Marching Orders 2017: Digital Maturity Isn't Generational
What should you do to make the most of technology business opportunities in 2017? For this "Marching Orders" series, we put that question to a number of channel luminaries, including top Microsoft channel executives, consultants, Microsoft partners and other regular RCP contributors. This entry comes from Jeff Hilton, founder of Alliance for Channel Success.
There is a big drive for organizations to achieve greater digital maturity.
When organizations use technology-led initiatives and digitally managed processes to drive performance, they gain strategic assets and distinct competitive and effectiveness advantages. They gain new ways of finding, engaging and working with clients and co-workers.
Forward-looking business leaders are aware that at some point, digital immaturity becomes a distinct disadvantage.
This is a perfect practice area for partners. Partners can leverage their technical expertise to help organizations find new ways of working with the technology in place and guiding them with implementing new technologies.
Partners can develop this practice by learning from their own internal use of technology. How do you use the technologies you sell? How do you make your organization effective and efficient? How can you take these insights out to your clients?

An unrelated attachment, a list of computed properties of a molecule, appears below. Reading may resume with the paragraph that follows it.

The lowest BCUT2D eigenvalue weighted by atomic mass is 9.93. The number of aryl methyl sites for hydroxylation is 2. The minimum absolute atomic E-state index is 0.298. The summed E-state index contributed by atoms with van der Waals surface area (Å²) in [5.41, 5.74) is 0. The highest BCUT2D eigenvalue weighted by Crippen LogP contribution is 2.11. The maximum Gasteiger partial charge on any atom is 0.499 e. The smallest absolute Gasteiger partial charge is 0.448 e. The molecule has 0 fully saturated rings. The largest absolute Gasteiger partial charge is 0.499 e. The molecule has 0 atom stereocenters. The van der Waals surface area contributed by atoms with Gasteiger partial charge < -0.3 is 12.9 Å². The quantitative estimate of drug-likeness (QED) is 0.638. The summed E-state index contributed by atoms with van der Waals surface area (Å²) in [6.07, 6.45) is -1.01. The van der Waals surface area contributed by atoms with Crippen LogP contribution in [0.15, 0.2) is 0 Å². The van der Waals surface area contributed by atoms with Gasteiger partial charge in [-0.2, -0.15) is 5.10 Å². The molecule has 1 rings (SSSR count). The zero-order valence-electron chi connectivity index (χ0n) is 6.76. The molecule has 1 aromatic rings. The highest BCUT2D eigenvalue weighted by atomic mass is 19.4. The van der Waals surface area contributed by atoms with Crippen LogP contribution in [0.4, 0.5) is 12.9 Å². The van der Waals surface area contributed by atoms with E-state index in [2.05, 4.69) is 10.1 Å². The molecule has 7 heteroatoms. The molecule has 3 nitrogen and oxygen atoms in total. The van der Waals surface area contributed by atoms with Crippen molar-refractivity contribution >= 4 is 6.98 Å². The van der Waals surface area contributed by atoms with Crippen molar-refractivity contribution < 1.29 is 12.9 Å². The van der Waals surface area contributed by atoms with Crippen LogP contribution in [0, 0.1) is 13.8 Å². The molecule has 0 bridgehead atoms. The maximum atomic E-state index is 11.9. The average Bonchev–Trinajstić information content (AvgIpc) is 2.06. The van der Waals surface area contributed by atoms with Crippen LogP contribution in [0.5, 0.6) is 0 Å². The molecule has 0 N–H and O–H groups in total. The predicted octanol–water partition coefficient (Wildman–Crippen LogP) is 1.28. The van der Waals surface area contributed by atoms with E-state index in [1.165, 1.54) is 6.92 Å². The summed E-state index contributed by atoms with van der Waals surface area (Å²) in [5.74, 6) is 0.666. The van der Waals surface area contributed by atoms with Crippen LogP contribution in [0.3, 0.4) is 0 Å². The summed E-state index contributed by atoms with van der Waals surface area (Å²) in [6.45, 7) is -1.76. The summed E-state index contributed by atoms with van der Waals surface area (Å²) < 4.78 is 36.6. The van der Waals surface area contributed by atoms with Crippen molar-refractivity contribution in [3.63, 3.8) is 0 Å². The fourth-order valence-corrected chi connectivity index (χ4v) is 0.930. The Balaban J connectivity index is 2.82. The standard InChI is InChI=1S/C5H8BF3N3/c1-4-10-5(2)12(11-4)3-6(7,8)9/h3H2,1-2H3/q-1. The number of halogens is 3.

Don't make the mistake of thinking an organization's ability to achieve this kind of change may vary with the age of their workforce.
There are about six generations living in the United States today with baby boomers, Generation Xers and millennials making up the majority of the population and the workforce. All three of these generations are very familiar with the current stew of technologies. We're already experiencing a digital transformation, along the way to digital maturity.
Being born into a digital world or being a high-volume user of digital technologies doesn't confer technical expertise or digital maturity. It's much more than using technology; it's the ability to innovate with it. And this ability is readily found among all the generations in the workforce.
Your role as a partner is to integrate new technologies and processes that enhance your clients' ways of working across all generations. Get this right and you have a killer practice in the making.
Posted on December 19, 2016 at 9:31 AM